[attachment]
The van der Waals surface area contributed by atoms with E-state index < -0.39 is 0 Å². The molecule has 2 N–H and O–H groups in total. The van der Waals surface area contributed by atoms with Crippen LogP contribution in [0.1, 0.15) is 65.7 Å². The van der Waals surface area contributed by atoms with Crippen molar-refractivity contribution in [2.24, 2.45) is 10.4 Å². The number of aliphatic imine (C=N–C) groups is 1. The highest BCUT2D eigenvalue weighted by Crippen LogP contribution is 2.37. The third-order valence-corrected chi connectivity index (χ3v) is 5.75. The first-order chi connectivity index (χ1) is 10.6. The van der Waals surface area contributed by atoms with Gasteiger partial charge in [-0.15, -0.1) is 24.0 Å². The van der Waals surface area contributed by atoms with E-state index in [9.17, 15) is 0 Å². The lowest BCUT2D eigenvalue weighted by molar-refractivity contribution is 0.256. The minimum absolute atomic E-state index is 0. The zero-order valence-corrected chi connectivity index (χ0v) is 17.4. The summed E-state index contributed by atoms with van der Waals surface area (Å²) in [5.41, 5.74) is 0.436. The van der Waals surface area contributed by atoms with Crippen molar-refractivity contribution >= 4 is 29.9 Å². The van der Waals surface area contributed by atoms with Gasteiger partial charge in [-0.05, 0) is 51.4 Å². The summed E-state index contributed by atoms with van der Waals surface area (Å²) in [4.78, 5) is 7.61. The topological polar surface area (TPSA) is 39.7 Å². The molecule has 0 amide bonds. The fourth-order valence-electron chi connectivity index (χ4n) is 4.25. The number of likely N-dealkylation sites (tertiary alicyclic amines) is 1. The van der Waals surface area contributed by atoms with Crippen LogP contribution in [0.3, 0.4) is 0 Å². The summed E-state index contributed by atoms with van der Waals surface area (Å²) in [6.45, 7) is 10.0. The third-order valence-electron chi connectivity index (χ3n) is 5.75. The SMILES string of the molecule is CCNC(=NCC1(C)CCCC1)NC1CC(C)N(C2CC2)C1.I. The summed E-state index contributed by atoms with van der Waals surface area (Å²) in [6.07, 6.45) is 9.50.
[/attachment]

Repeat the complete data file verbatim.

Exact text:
The van der Waals surface area contributed by atoms with E-state index < -0.39 is 0 Å². The molecule has 2 N–H and O–H groups in total. The van der Waals surface area contributed by atoms with Crippen LogP contribution in [0.1, 0.15) is 65.7 Å². The van der Waals surface area contributed by atoms with Crippen molar-refractivity contribution in [2.24, 2.45) is 10.4 Å². The number of aliphatic imine (C=N–C) groups is 1. The highest BCUT2D eigenvalue weighted by Crippen LogP contribution is 2.37. The third-order valence-corrected chi connectivity index (χ3v) is 5.75. The first-order chi connectivity index (χ1) is 10.6. The van der Waals surface area contributed by atoms with Gasteiger partial charge in [-0.15, -0.1) is 24.0 Å². The van der Waals surface area contributed by atoms with E-state index in [9.17, 15) is 0 Å². The lowest BCUT2D eigenvalue weighted by molar-refractivity contribution is 0.256. The minimum absolute atomic E-state index is 0. The zero-order valence-corrected chi connectivity index (χ0v) is 17.4. The summed E-state index contributed by atoms with van der Waals surface area (Å²) in [5.41, 5.74) is 0.436. The van der Waals surface area contributed by atoms with Crippen molar-refractivity contribution >= 4 is 29.9 Å². The van der Waals surface area contributed by atoms with Gasteiger partial charge in [-0.05, 0) is 51.4 Å². The summed E-state index contributed by atoms with van der Waals surface area (Å²) in [4.78, 5) is 7.61. The topological polar surface area (TPSA) is 39.7 Å². The molecule has 0 amide bonds. The fourth-order valence-electron chi connectivity index (χ4n) is 4.25. The number of likely N-dealkylation sites (tertiary alicyclic amines) is 1. The van der Waals surface area contributed by atoms with Crippen LogP contribution in [0.3, 0.4) is 0 Å². The summed E-state index contributed by atoms with van der Waals surface area (Å²) in [6.45, 7) is 10.0. The third-order valence-electron chi connectivity index (χ3n) is 5.75. The SMILES string of the molecule is CCNC(=NCC1(C)CCCC1)NC1CC(C)N(C2CC2)C1.I. The summed E-state index contributed by atoms with van der Waals surface area (Å²) in [6.07, 6.45) is 9.50.